The Arabist

The Arabist

By Issandr El Amrani and friends.

Clean streets, first sign of elections

Only 15 minutes away from where I live, right off Gisr El-Suez, there is a garbage dump. The all-encompassing pile of trash is routinely picked up in the morning by the government's waste collection truck, only to reappear again the same night, at the same spot, thanks to the same truck that whisked it away earlier. According to local popular belief, the government no longer knows what to do, or where to put, the trash it collects, so they simply transport it from one location to the other; creating a temporary illusion of cleanliness and sparing everyone the sight of street children fishing for anything to eat or sell in the elusive dump.

One day about two weeks ago, the truck picked up the trash for its usual tour of Cairo, only this time they didn't drop it back off. 

“Look there, turns out we've got a sidewalk! But doesn't the street look naked?” said Ramadan, the owner of a kiosk overlooking the dump. The following day, Ramadan was surprised to see that the now naked sidewalks were growing sickly-thin trees, and the wall behind them was freshly painted. Slogans in bright green, red and blue, were drawn on it, one of which informed passersby that "A true revolutionary rebels against corruption, and once he removes it, calms down to build and prosper." Further down the road, a bench that was installed during the last parliamentary elections was replaced by a new one and a sign that said "Brought to you by the Freedom and Justice Party."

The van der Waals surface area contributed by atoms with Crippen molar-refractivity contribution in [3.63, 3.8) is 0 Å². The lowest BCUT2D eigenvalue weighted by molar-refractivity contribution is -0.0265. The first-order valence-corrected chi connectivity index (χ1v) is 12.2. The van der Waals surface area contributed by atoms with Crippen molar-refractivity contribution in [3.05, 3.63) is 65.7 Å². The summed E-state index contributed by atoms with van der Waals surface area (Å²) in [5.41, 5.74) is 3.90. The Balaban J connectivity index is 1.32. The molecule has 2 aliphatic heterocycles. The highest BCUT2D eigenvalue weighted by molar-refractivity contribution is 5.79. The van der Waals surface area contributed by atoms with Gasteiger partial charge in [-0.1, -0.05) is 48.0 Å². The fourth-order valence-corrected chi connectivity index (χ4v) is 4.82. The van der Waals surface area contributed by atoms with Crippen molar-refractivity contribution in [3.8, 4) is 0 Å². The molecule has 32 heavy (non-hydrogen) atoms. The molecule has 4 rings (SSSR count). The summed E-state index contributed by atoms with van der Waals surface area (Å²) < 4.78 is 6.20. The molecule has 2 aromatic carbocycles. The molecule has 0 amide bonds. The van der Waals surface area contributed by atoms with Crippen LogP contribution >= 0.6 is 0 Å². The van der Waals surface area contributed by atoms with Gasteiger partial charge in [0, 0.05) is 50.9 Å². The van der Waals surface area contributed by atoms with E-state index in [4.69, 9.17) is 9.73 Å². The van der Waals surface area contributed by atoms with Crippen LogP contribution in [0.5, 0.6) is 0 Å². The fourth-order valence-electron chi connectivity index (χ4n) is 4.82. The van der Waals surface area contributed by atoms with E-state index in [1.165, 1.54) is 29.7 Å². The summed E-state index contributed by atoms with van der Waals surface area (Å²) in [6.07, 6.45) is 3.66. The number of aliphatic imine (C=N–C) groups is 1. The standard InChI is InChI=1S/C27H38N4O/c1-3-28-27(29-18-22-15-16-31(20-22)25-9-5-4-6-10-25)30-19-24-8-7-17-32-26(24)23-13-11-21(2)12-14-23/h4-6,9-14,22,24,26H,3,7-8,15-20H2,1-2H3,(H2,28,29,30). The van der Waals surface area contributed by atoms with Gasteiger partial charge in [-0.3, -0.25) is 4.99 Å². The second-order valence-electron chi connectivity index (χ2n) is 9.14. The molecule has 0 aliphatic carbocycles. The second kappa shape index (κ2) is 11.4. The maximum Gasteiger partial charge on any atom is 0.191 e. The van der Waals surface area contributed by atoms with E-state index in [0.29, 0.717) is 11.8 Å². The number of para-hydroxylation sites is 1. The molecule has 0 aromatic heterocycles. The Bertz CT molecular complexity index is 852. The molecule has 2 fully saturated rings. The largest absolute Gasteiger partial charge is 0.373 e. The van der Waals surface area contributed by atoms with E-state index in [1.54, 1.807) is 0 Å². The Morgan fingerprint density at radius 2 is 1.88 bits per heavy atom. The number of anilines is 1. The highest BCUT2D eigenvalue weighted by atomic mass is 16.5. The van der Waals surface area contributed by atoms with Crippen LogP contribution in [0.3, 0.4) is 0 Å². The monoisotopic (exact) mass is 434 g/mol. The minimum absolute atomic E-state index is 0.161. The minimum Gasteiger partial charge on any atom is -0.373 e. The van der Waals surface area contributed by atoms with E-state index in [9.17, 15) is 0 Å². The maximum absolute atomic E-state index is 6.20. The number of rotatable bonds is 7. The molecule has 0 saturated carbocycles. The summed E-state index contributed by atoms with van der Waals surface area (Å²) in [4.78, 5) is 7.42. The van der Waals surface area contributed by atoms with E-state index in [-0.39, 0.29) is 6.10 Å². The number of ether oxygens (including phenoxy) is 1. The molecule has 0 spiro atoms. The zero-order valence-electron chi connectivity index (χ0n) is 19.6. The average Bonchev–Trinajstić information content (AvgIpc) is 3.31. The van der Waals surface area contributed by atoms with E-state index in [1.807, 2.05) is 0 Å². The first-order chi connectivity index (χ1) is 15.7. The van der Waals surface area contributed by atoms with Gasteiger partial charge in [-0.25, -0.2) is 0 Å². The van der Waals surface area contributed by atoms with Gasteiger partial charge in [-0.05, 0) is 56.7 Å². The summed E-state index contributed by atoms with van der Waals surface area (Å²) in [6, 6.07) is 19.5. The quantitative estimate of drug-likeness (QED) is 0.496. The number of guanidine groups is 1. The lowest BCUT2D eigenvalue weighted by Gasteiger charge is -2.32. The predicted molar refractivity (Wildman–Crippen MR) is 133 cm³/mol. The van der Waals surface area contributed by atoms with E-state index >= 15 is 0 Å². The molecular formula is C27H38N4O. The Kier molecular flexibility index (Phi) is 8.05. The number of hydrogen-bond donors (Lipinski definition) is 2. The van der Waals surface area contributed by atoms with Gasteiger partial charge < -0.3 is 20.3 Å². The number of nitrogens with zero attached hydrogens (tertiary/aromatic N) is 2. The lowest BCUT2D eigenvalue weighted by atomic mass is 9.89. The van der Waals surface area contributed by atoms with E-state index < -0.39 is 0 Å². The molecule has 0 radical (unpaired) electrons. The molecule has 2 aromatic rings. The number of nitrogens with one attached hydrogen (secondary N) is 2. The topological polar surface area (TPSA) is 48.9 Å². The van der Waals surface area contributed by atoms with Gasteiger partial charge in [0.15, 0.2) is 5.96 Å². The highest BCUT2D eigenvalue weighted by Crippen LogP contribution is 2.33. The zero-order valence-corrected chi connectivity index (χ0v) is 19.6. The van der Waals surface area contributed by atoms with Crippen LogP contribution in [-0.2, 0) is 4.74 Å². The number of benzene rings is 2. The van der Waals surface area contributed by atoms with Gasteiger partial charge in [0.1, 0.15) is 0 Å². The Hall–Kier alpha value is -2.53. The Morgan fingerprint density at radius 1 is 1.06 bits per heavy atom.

A few blocks away from that street is Al-Mokhtar school, a beat-up building which looks like it might make a run for it, if it weren't weighed down by dust and double its capacity in students. The school was also surrounded by trash, until one night last week. Unlike the previous dump, this one is in a residential area, thus its trash accumulates faster, even though its regularly burned. A few days later, the trash was back in its customary position. However, the "good deed doers" came back later in the week to paint the 99 names of Allah and more slogans on the walls of the school, leaving the trash untouched. Presumably, whoever is 'beautifying' the streets in the dead of night is more interested in writing "Good people clean and build for Egypt" rather than actually clean.

Further beyond the school are the slums of El-Merg. Since any attempts to beautify that area would be less successful than my mother's attempts to lose weight via clapping and turning in her seat, the FJP took a different approach. Medical convoys bearing the Muslim Brotherhood’s logo barely managed to maneuver their way through the fits-one-car-only two-way streets to park in front of local clinics, where they offered to treat anyone and everyone for free. Worth noting that the medical supplies they used were from the ministry of health, and not coming out of the MB's own pocket. 

Although by now most parties seem to agree that the Egyptian people can see through empty promises and that it will take more than the usual "bottle of oil and a bag of sugar" to "win" their votes, these favors are likely to pay off. Not necessarily because the people believe they are genuine or would even last after April, but because, as Ramadan puts it, many people now regard them as a compensation (some as a toll) the elite must give the poor to "sit their behind on a chair for four years."